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dc.contributor.authorO'Sullivan, Julie N
dc.contributor.authorRea, Mary C
dc.contributor.authorO'Connor, Paula M
dc.contributor.authorHill, Colin
dc.contributor.authorRoss, R Paul
dc.date.accessioned2020-03-05T14:30:33Z
dc.date.available2020-03-05T14:30:33Z
dc.identifier.pmid30590567
dc.identifier.doi10.1093/femsec/fiy241
dc.identifier.urihttp://hdl.handle.net/10147/627272
dc.descriptionThe demand for novel antimicrobial therapies due to the threat posed by antimicrobial resistance has resulted in a growing interest in the protective role of our skin bacteria and the importance of competition among bacteria on the skin. A survey of the cultivable bacteria on human skin was undertaken to identify the capacity of the skin microbiota to produce bacteriocins with activity against skin pathogens. Twenty-one bacteriocins produced by bacteria isolated from seven sites on the human body of each subject exhibited inhibition spectra ranging from broad to narrow range, inhibiting many Gram-positive bacteria, including opportunistic skin pathogens such as Propionibacterium acnes (recently renamed Cutibacterium acnes), Staphylococcus epidermidis and methicillin-resistant Staphylococcus aureus (MRSA). Sequencing indicated that the antimicrobial-producing isolates were predominately species/strains of the Staphylococcus genus. Colony mass spectrometry revealed peptide masses that do not correspond to known bacteriocins. In an era where antibiotic resistance is of major concern, the inhibitory effect of novel bacteriocins from the bacteria of skin origin demonstrates the antimicrobial potential that could be harnessed from within the human skin microbiota.en_US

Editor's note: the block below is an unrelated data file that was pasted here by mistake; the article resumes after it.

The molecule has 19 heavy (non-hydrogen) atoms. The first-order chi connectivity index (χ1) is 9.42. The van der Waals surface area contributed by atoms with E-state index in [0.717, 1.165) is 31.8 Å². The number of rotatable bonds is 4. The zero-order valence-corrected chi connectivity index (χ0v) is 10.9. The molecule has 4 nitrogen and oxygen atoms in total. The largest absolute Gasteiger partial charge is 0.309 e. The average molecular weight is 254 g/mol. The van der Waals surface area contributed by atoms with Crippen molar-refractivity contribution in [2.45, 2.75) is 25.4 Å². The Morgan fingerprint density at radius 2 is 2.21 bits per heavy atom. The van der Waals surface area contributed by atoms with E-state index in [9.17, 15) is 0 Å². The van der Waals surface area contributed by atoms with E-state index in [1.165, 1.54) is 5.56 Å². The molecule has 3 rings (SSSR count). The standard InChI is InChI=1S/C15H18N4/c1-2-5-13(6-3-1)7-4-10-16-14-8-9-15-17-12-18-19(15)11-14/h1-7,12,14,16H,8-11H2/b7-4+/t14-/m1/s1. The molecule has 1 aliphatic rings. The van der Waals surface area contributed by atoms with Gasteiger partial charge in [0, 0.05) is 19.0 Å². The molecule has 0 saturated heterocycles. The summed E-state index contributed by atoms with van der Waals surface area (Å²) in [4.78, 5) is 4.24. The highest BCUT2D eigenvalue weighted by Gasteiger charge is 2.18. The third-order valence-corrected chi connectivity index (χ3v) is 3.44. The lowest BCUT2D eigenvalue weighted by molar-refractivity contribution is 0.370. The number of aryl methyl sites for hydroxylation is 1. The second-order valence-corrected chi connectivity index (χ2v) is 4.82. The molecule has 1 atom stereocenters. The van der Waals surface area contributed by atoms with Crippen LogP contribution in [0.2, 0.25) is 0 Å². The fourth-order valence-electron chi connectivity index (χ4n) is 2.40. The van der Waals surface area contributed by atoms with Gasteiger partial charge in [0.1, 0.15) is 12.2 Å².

dc.language.isoenen_US
dc.titleHuman skin microbiota is a rich source of bacteriocin-producing staphylococci that kill human pathogens.en_US
dc.typeArticleen_US
dc.typeOtheren_US
dc.identifier.eissn1574-6941
dc.identifier.journalFEMS microbiology ecologyen_US
dc.source.journaltitleFEMS microbiology ecology
dc.source.volume95
dc.source.issue2
refterms.dateFOA2020-03-05T14:30:35Z
dc.source.countryEngland


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